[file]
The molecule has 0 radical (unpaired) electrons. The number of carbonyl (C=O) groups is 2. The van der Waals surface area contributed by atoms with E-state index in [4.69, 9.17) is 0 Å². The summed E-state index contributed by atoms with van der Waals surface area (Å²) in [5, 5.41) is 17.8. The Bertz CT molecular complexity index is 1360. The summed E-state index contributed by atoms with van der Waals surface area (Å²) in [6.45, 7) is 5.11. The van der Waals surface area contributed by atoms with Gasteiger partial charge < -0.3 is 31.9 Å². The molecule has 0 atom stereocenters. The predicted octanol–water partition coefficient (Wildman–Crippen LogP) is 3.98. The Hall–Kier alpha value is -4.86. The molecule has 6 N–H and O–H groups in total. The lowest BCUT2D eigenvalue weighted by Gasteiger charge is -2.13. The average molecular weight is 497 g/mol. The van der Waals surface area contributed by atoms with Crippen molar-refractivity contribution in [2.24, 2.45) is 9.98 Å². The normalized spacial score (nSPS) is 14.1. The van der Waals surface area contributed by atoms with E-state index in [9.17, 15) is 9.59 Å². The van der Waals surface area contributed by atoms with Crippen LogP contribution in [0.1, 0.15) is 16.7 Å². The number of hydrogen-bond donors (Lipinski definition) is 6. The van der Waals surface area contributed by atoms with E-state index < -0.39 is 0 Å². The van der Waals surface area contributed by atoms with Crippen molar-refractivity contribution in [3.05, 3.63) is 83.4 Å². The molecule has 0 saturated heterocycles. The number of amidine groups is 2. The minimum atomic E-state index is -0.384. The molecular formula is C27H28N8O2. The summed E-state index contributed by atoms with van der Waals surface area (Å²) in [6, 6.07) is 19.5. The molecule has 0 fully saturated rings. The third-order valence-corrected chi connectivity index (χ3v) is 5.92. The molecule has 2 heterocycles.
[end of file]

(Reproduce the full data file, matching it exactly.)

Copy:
The molecule has 0 radical (unpaired) electrons. The number of carbonyl (C=O) groups is 2. The van der Waals surface area contributed by atoms with E-state index in [4.69, 9.17) is 0 Å². The summed E-state index contributed by atoms with van der Waals surface area (Å²) in [5, 5.41) is 17.8. The Bertz CT molecular complexity index is 1360. The summed E-state index contributed by atoms with van der Waals surface area (Å²) in [6.45, 7) is 5.11. The van der Waals surface area contributed by atoms with Gasteiger partial charge < -0.3 is 31.9 Å². The molecule has 0 atom stereocenters. The predicted octanol–water partition coefficient (Wildman–Crippen LogP) is 3.98. The Hall–Kier alpha value is -4.86. The molecule has 6 N–H and O–H groups in total. The lowest BCUT2D eigenvalue weighted by Gasteiger charge is -2.13. The average molecular weight is 497 g/mol. The van der Waals surface area contributed by atoms with Crippen molar-refractivity contribution in [2.24, 2.45) is 9.98 Å². The normalized spacial score (nSPS) is 14.1. The van der Waals surface area contributed by atoms with E-state index in [9.17, 15) is 9.59 Å². The van der Waals surface area contributed by atoms with Crippen LogP contribution in [0.1, 0.15) is 16.7 Å². The number of hydrogen-bond donors (Lipinski definition) is 6. The van der Waals surface area contributed by atoms with E-state index < -0.39 is 0 Å². The van der Waals surface area contributed by atoms with Crippen molar-refractivity contribution in [3.05, 3.63) is 83.4 Å². The molecule has 0 saturated heterocycles. The number of amidine groups is 2. The minimum atomic E-state index is -0.384. The molecular formula is C27H28N8O2. The summed E-state index contributed by atoms with van der Waals surface area (Å²) in [6, 6.07) is 19.5. The molecule has 0 fully saturated rings. The third-order valence-corrected chi connectivity index (χ3v) is 5.92. The molecule has 2 heterocycles.